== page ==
David Whyte. The Well of Grief*
Those who will not slip beneath
the still surface on the well of grief,
turning down through its black water
to the place we cannot breathe,
will never know the source from which we drink,
the secret water, cold and clear,
nor find in the darkness glimmering,
the small round coins,
thrown by those who wished for something else.
We are living in an apocalypse. The time of the revealing of things hidden. The unraveling of illusion. The great uncovering.
My teenage granddaughter told me she cried most of the day after the election. She had imagined a woman as president, and people she cares about—safe.
These days people tell me of their sleepless nights, fitful tossing and turning, horrifying dreams—their inability to focus.
There is fear and uncertainty in the air. Every breath we take—we inhale it.
The news is not good. And if you are checking your Facebook or Twitter accounts you’ll get more than your share of judgement and hysteria.
Whoever you voted for—or even if you did not vote—every late-night tweet by the president-elect can inflame your emotions—up or down. It’s a roller coaster ride at top speed.
Many of us have become addicted to the news (fake or real)—we are bombarded day and night by ceaseless sound bites and texts. We seek them out, responding to every ping on our phones.
There was a day not long ago when you and I read the paper once a day or watched the news in the evening—or maybe we went days without. We somehow knew the world would continue to spin without our being constantly in the know.
Today though we seem caught in the grasp of a paradox: we know more and more news sooner and sooner, day and night--and we ride those waves or sink under them. We’re addicted to hype. We’re exhausted. Stressed out.
On top of this, the Apocalypse itself is a time of danger. That revealing of truth we dared not face. The unraveling of our illusions—of dreams and hopes too for some. The Apocalypse is a time of vulnerability. The turf which seemed solid, is not. No wonder we feel so stressed.
One instinct is to flee—to withdraw into a cave or move to Canada perhaps. Hunker down. Become invisible. You know about fleeing the scene—there are so many ways to do it. There’s a certain allure to withdrawal—after all it’s all so overwhelming. We know too much...
In the know, we are also not in the know—in fact many of us are in a state of ignorance about one thing: what are we to do? Who are we to be in times like these? As followers of Christ, what are we to be up to in the days of apocalypse?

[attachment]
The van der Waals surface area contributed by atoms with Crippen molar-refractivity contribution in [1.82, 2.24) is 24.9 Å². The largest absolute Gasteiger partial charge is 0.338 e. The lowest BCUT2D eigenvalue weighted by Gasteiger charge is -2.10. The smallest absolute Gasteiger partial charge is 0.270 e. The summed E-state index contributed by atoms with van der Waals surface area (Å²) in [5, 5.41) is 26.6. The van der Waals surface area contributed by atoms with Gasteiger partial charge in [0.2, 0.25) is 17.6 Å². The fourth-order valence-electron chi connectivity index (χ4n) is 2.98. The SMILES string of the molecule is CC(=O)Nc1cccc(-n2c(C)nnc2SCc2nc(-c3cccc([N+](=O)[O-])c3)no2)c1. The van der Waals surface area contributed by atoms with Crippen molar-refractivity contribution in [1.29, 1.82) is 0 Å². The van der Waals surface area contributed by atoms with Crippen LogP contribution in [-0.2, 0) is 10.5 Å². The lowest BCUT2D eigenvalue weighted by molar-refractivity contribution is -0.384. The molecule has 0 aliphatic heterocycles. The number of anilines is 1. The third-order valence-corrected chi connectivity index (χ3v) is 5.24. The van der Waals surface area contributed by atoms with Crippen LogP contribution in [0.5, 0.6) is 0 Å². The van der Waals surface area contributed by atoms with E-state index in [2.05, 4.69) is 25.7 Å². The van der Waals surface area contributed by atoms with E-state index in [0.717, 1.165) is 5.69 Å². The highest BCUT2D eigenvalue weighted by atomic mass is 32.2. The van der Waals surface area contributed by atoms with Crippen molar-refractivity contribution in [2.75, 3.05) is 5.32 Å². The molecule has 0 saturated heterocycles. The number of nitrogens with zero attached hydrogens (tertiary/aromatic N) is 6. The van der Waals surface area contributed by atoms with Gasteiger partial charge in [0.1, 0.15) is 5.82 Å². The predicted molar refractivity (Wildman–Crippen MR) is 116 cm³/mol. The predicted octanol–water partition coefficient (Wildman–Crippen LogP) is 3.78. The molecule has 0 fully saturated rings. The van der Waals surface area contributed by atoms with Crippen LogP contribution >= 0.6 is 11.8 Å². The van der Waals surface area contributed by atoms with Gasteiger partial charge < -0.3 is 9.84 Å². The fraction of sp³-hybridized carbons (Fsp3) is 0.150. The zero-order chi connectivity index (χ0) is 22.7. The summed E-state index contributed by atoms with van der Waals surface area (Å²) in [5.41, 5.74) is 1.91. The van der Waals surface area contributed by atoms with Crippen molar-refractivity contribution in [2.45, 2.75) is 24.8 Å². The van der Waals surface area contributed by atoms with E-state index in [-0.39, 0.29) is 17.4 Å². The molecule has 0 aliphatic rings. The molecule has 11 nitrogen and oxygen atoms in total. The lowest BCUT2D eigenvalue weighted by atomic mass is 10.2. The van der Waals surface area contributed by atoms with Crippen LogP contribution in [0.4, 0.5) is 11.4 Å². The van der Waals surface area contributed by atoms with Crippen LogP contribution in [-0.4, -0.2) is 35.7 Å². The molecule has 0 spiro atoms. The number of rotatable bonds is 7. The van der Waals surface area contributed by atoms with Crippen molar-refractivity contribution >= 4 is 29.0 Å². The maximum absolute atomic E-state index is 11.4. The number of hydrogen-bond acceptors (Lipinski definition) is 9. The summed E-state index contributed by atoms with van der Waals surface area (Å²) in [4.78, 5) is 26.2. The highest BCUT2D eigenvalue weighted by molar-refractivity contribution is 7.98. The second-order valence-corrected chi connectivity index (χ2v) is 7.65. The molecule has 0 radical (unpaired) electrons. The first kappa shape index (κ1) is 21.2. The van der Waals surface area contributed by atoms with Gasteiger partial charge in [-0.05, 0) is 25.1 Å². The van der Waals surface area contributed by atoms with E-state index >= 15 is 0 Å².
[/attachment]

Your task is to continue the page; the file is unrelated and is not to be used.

I suspect that one of our deepest fears—one that lies under the surface of a myriad of others is the fear about our faith –untried and untested for so many years—the fear that our faith will not carry us through the days that lie ahead. Just when we need to call on it—it will fail us. How is it possible that the long-expected Jesus could come in such a time as this? How?
And, if in fact, the divine is present in this now, how can I possibly open myself to receive, when my instincts are to shield, protect, ignore, and run away?
I take a page from the prophets here—from people like Isaiah, Jeremiah, Micah, Hosea—that lineage of truth-tellers that Jesus came from. For them it all begins with grief. The revealing of the truth that things are not what they seemed to be—that truth that we have refused to look at even though it has been in our midst—this is an old theme in prophetic work and literature. The calling of the people to recognize that they have been living a pretense. When the unraveling comes and the revealing is made clear: the prophetic response is grief.
Grief was in my granddaughter’s tears and is in my own and those of men and women who have told me that when they have dared to sit still and silent these days—they find themselves weeping.
Who knows for sure what is in those tears? Perhaps tears of grief for shattered dreams. Grief for how far our reality is from God’s own dreams and visions. For our own complicity in systems that oppress so many and ruin the earth. Grief for the revelations of the depths of racism, sexism, and all the other isms and phobias we were afraid to acknowledge. Tears of frustration and powerlessness. Tears for the poor and the shut-out, who it turns out, include some of our neighbors some of us hadn’t paid much attention to. Tears that our own vaunted democracy has been revealed as not so perfect after all.
Tears have an honored place in Christian mysticism. The desert fathers and mothers talked quite a bit about tears, and the necessity to weep. Grief makes us humble. It is a measure of our losses—a measure of our love—a measure of our relationships. We grieve for what is important to us. And grief can be a shadowy place—as David Whyte says, It is a well –dark and cold even. It may leave us gasping for breath.
This is on-going work. We grieve in different ways. But, however we do it, it is our human way to acknowledge the truth of our situation. Things are not as they should be. This truth will set us free. Tears are our offering. Our acknowledgement that we have a place and a responsibility for the fabric of life. To grieve is to relinquish detachment and any pretense of control—not by running away, but by entering deeply. It is to acknowledge our fragility.
However it is that we are to open ourselves to the depths and strengths inherent in our faith—however it is that we are to grow up into Christ so that we might stand upright in the days to come—it needs to begin in grief. And, my guess is that we will have continuing grieving to do in the weeks and months ahead.
Jesus’ life—from his birth in the cave to his death on the cross—assures us that he is present in the vulnerability and depth of life. We have to dare to enter those places to meet him there.
Grieving will break open your soul to receive the Christ.
*David Whyte http://www.davidwhyte.com/welcome/#home